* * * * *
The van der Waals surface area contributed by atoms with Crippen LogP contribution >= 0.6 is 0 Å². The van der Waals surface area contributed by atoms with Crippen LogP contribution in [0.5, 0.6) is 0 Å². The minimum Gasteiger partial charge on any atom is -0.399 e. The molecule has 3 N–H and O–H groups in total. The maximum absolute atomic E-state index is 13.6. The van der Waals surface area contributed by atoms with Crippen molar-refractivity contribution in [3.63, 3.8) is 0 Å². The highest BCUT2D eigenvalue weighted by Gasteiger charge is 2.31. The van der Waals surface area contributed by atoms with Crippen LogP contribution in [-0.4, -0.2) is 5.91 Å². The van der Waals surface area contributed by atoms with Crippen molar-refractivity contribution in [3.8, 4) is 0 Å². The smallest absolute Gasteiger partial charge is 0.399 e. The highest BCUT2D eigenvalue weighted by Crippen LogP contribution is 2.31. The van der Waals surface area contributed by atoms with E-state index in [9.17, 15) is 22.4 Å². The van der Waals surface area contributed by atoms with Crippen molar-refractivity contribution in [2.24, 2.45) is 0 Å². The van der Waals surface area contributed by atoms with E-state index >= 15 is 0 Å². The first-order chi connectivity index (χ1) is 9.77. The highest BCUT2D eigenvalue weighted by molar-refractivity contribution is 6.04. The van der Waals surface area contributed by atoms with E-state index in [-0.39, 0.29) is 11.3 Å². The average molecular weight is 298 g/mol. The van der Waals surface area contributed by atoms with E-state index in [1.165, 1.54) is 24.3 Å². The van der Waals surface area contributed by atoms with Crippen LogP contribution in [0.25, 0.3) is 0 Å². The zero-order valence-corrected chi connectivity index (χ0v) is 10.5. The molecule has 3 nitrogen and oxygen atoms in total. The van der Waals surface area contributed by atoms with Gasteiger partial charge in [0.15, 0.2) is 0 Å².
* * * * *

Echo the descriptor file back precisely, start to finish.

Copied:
The van der Waals surface area contributed by atoms with Crippen LogP contribution >= 0.6 is 0 Å². The van der Waals surface area contributed by atoms with Crippen LogP contribution in [0.5, 0.6) is 0 Å². The minimum Gasteiger partial charge on any atom is -0.399 e. The molecule has 3 N–H and O–H groups in total. The maximum absolute atomic E-state index is 13.6. The van der Waals surface area contributed by atoms with Crippen molar-refractivity contribution in [3.63, 3.8) is 0 Å². The highest BCUT2D eigenvalue weighted by Gasteiger charge is 2.31. The van der Waals surface area contributed by atoms with Crippen LogP contribution in [-0.4, -0.2) is 5.91 Å². The van der Waals surface area contributed by atoms with Crippen molar-refractivity contribution in [3.8, 4) is 0 Å². The smallest absolute Gasteiger partial charge is 0.399 e. The highest BCUT2D eigenvalue weighted by Crippen LogP contribution is 2.31. The van der Waals surface area contributed by atoms with E-state index in [9.17, 15) is 22.4 Å². The van der Waals surface area contributed by atoms with Crippen molar-refractivity contribution in [2.24, 2.45) is 0 Å². The van der Waals surface area contributed by atoms with E-state index >= 15 is 0 Å². The first-order chi connectivity index (χ1) is 9.77. The highest BCUT2D eigenvalue weighted by molar-refractivity contribution is 6.04. The van der Waals surface area contributed by atoms with E-state index in [-0.39, 0.29) is 11.3 Å². The average molecular weight is 298 g/mol. The van der Waals surface area contributed by atoms with E-state index in [1.165, 1.54) is 24.3 Å². The van der Waals surface area contributed by atoms with Crippen LogP contribution in [0.25, 0.3) is 0 Å². The zero-order valence-corrected chi connectivity index (χ0v) is 10.5. The molecule has 3 nitrogen and oxygen atoms in total. The van der Waals surface area contributed by atoms with Gasteiger partial charge in [0.15, 0.2) is 0 Å².